Posts Tagged "patagonia"

Glaciers Influence Marine Invertebrates in Chile

Posted by on Feb 25, 2015 in All Posts, Featured Posts, Science, Uncategorized | 0 comments

Glaciers Influence Marine Invertebrates in Chile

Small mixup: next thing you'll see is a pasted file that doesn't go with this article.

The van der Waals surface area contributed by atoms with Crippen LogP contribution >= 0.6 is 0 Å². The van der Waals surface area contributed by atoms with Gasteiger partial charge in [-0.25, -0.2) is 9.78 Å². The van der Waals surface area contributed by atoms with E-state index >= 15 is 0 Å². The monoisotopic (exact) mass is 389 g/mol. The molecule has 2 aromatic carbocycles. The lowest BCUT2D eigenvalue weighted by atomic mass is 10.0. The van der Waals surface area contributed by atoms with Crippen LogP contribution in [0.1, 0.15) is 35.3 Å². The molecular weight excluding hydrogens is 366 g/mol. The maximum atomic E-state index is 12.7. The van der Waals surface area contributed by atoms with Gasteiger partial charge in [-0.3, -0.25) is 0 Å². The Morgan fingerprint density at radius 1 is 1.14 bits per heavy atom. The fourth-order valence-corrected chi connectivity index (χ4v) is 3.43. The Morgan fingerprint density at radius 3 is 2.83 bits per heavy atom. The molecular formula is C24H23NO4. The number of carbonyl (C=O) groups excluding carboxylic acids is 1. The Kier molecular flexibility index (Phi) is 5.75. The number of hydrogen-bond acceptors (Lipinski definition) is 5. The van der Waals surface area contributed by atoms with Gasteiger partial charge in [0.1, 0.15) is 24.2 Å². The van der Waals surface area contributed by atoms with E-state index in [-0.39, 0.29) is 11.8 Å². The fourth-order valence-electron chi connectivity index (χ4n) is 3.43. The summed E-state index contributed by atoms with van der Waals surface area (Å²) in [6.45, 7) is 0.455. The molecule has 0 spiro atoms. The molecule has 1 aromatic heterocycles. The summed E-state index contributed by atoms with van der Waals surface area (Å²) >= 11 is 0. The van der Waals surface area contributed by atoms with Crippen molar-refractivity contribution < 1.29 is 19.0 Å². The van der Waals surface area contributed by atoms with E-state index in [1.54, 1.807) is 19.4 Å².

Spread the News:ShareZooplankton are tiny creatures that drift in water bodies. A recent study by Meerhoff et al. in Progress in Oceanography describes linkages which connect them with glaciers. The researchers observed meroplankton—organisms which have planktonic features in their larval stages, but live sessile in the bottom as adults. They worked in the fjords of the Baker River, which is located between the Northern and Southern Patagonian ice fields in Chile. Physical and chemical conditions vary widely in these fjords, due to tides and to seasonal fluctuations in glacier meltwater and other contributions to river flow. These varying conditions, in turn, influence the dynamics of zooplankton communities, including productivity patterns, biomass, and community structure (the distribution and interactions of different species). Zooplankton community dynamics in fjords are influenced by the strong vertical and horizontal gradients in hydrographic structure, such as freshwater discharge and tides. Studies have shown that temporal and spatial distributions of zooplankton are controlled by environmental conditions. Temperatures influence temporal scale by influencing metabolic rates and swimming behaviors of zooplankton. The salinity of water constrains the spatial distribution of estuarine zooplankton because each species can tolerate only certain levels of salinity. These two environmental factors also influence food availability and predation stress, which also affects the community structure of zooplankton. The input of freshwater from glacial meltwater can change salinity, generate internal tides and reshape the circulation pattern in estuarine systems. Moreover, the turbidity of the water is influenced by glacial input. Even though the glaciers are virtually pristine, the meltwater is able to carry sediments along its way, known as rock flour. These finely ground particles, formed by the interaction of glaciers with their beds, are so small that they remain in suspension, making the water less transparent. This increase in turbidity limits light penetration and thus restricts primary production through photosynthesis by phytoplankton—the minute plants which float in the water column. Using vertical tows, Meerhoff and her associates collected samples in three sites close to the river mouth, during the Baker river minimum outflow season (October 2012) and during the maximum outflow season (February 2013). They observed strong hydrographic gradients, both horizontal and vertical, in early spring (October) and late summer (February). They have also found that these two seasons are significantly distinct in water-column conditions. Such variations are largely caused by freshwater discharges from nearby glaciers. This study found a number of kinds of meroplankton in these fjords; the dominant organisms are larval forms of barnacles, squat lobsters, crabs, snails and bivalves. The study also indicated that zooplankton community shows seasonal variations. Specifically, barnacle larvae are favored in spring, when river outflow is at its minimum, while its food sources, phytoplankton, are more abundant. In contrast, bivalve larvae are dominant in summer due to higher surface water temperature. At this time, river outflow is at its maximum and phytoplankton availability is much lower than in spring, reflecting the greater turbidity of the water that carries glacier rock flour. Studies are needed to demonstrate whether bivalve larvae in this estuary feed on bacteria when phytoplankton are unavailable, as they do in other regions. This study shows how freshwater input, along with other factors, affects zooplankton composition and distribution. It is remarkable to think of the numerous marine invertebrate larvae whose populations respond to glaciers located well inland of their estuarine home. Look here for other stories about invertebrate life near and on glaciers. Spread the...